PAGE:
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Prepare for an Appointment

Before Your Appointment

Just like the majority of other medical appointments, you will have only a limited amount of time with your pain doctor, so making sure you know what you want to get through with them is crucial. If it is your first pain management appointment then this time will be approximately 30-40 minutes, however each pain clinic is different and therefore can be longer or shorter depending.

Your doctor will most likely want to discuss certain topics with you, but you should remember that your pain appointment is essentially about you. You may also have to go through an examination if this is your first appointment and occasionally after the first appointment, which will probably be very uncomfortable or even painful but it will help the Doctor in his diagnosis whether it is Complex Regional Pain Syndrome (CRPS) or another chronic pain condition.


Helpful Tips Before Your Appointment

  • Print out the address/map page for the Nura location you are visiting. This way, you have clear directions on how to find our offices.
  • If you take any medications, bring a list of medications so you can help your provider understand your patient history.
  • If you have any films, bring them along. It is always a good idea to bring any X-Ray or MRI images to your first appointment.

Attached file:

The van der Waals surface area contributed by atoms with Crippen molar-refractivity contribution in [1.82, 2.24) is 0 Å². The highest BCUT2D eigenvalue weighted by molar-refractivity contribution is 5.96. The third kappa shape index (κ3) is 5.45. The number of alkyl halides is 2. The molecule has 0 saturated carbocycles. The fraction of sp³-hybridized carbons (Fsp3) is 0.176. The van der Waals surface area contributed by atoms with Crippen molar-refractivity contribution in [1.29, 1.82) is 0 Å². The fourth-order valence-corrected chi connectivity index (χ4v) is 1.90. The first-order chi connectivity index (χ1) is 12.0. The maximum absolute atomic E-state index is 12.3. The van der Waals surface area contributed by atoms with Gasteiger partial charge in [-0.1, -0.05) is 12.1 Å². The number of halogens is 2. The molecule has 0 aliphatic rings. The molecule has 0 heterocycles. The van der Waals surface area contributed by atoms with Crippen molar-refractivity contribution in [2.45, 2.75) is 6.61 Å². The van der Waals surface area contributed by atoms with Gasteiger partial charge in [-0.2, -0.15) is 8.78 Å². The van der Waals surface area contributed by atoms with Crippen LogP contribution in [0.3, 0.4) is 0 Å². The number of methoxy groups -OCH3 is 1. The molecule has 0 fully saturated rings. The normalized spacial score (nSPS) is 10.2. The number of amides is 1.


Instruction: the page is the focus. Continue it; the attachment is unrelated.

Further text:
• Please bring a photo ID, your Insurance Card and co-pay.
  • Start a daily journal and jot down notes about your pain symptoms and triggers and bring it with you to help your doctor better understand your situation.

What Questions Should I Be Asking?

The easiest way to have a painless discussion about pain with your Nura provider starts by asking the right questions. Here’s a suggested checklist you may wish to adapt to your personal situation:

  • What cause(s) my pain?
  • Can my pain be cured or managed?
  • Is it normal to suffer this type of pain with this condition?
  • Are there common triggers for this type of pain? Should I avoid noise, heat, certain foods, or other situations?
  • Why does my pain seem worse at certain times of the day or during certain weather conditions?
  • How can a pain specialist help me and my condition?
  • What kinds of pain treatments are available and appropriate for me? What are the risks and side effects of each?
  • What about alternative treatments? Are there homeopathic or complementary treatments?
  • Will counseling or exercise help alleviate my stress and pain? Should I see a wellness coach or work with a physical therapist?
  • What resources are available to help me learn more about my type of pain and how to manage it?